House of Commons – Written Answers 2 November 2010
Zac Goldsmith: To ask the Secretary of State for Environment, Food and Rural Affairs whether her Department plans to mark the International Year of Forests in 2011.
Mr Paice: The International Year of Forests (IYF) provides an opportunity to raise awareness of the importance of the world's forests. The Government are committed to tackling deforestation, which contributes to climate change, biodiversity loss and poverty. Internationally, the IYF will provide an opportunity to highlight our achievements in this area, including action to ban the placing of illegally harvested timber on the UK market, and to raise the profile of forest issues worldwide. Here in the UK, the Forestry Commission is planning various initiatives and events to mark the IYF.
Caroline Lucas: To ask the Secretary of State for Environment, Food and Rural Affairs whether she plans to require (a) successor bodies to the Forestry Commission and (b) owners of former Forestry Commission sites to fulfil the Commission's undertaking to restore planted ancient woodland sites with native broadleaf species. 
Mr Paice: In my letter to all Members of Parliament on 29 October I outlined the Government's plans for the Public Forest Estate in England. The Forestry Commission continues to play an important role in protecting and expanding the trees, woods and forests in England. There will be a new approach to ownership and management of woodlands and forests, with a reducing role for the state and a bigger role for individuals, businesses, civil society organisations and local authorities in a managed programme of reform in which the Forestry Commission will play a crucial role.
The protection of our most valuable and biodiverse forests will not be compromised. Full measures will remain in place to preserve the public benefits of woods and forests under any new ownership arrangements. DEFRA and the Forestry Commission will consult on the proposals and will invite views from a wide range of potential private and civil society partners on a number of new ownership options and the means to secure public benefits, including the restoration of planted ancient woodland sites.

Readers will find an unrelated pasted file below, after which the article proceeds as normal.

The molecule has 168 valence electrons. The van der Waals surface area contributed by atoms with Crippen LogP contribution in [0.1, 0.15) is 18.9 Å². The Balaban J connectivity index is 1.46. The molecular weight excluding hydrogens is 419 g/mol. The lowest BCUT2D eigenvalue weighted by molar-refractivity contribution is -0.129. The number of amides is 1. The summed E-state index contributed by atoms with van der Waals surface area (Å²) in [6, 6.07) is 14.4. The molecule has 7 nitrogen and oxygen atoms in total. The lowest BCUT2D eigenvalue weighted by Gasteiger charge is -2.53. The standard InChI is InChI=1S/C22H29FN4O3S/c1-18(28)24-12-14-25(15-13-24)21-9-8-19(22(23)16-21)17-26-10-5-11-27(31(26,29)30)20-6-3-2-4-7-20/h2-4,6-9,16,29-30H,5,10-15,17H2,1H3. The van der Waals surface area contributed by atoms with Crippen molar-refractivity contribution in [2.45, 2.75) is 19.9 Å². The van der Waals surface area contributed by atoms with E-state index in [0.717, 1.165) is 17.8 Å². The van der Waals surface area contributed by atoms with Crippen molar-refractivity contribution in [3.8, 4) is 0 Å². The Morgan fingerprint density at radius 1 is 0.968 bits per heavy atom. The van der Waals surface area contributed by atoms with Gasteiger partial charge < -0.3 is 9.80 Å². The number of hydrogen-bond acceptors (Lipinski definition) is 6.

Caroline Lucas: To ask the Secretary of State for Environment, Food and Rural Affairs whether an environmental impact assessment has been undertaken of the Government's proposals to sell or lease part of the Forestry Commission estate. 
Mr Paice: An impact assessment, along with an Equality Impact Assessment, will be published as part of the consultation on proposals for the Public Forest Estate in England.
Miss McIntosh: To ask the Secretary of State for Environment, Food and Rural Affairs how many people were employed by the Forestry Commission at the latest date for which figures are available. 
Mr Paice: At the end of September the Forestry Commission, as a non-ministerial Department for England, Scotland and Wales, employed 3,454 people, in both full and part-time positions.
Zac Goldsmith: To ask the Secretary of State for Environment, Food and Rural Affairs what discussions she has had with the Forestry Commission on sales from the public forest estate. 
Mr Paice: The Forestry Commission is a non-ministerial Government Department that reports to the DEFRA Secretary of State; The Forestry Commission has been closely involved in discussions on the new approach to ownership and management of woodlands and forests.
Zac Goldsmith: To ask the Secretary of State for Environment, Food and Rural Affairs (1) what plans she has for the sale of the public forest estate in (a) the Forest of Dean, (b) the New Forest and (c) Sherwood Forest; 
(2) what plans she has for sales from the public forest estate; 
(3) how many hectares of the public forest estate the Forestry Commission plans to sell. 
Mr Paice: DEFRA and the Forestry Commission will consult the public on proposals regarding the public forest estate. We will invite views from a wide range of potential private and civil society partners on a number of new ownership options while protecting public benefits. I envisage a managed programme of reform to further develop a competitive, thriving and resilient forestry sector that includes many sustainably managed woods operating as parts of viable land-based businesses. No decisions have been made in relation to any individual sites.
Roger Williams: To ask the Secretary of State for Environment, Food and Rural Affairs how much of the Forestry Commission woodland estate is held as (a) freehold and (b) leasehold; and if she will make a statement. 
Mr Paice: As at 31 March 2010 the Forestry Commission public forest estate in England comprised 198,298 hectares of freehold land and 57,692 hectares of leasehold land. The majority of this is woodland, but it also includes associated open habitats, some agricultural land and land used for quarries, car parks and built development.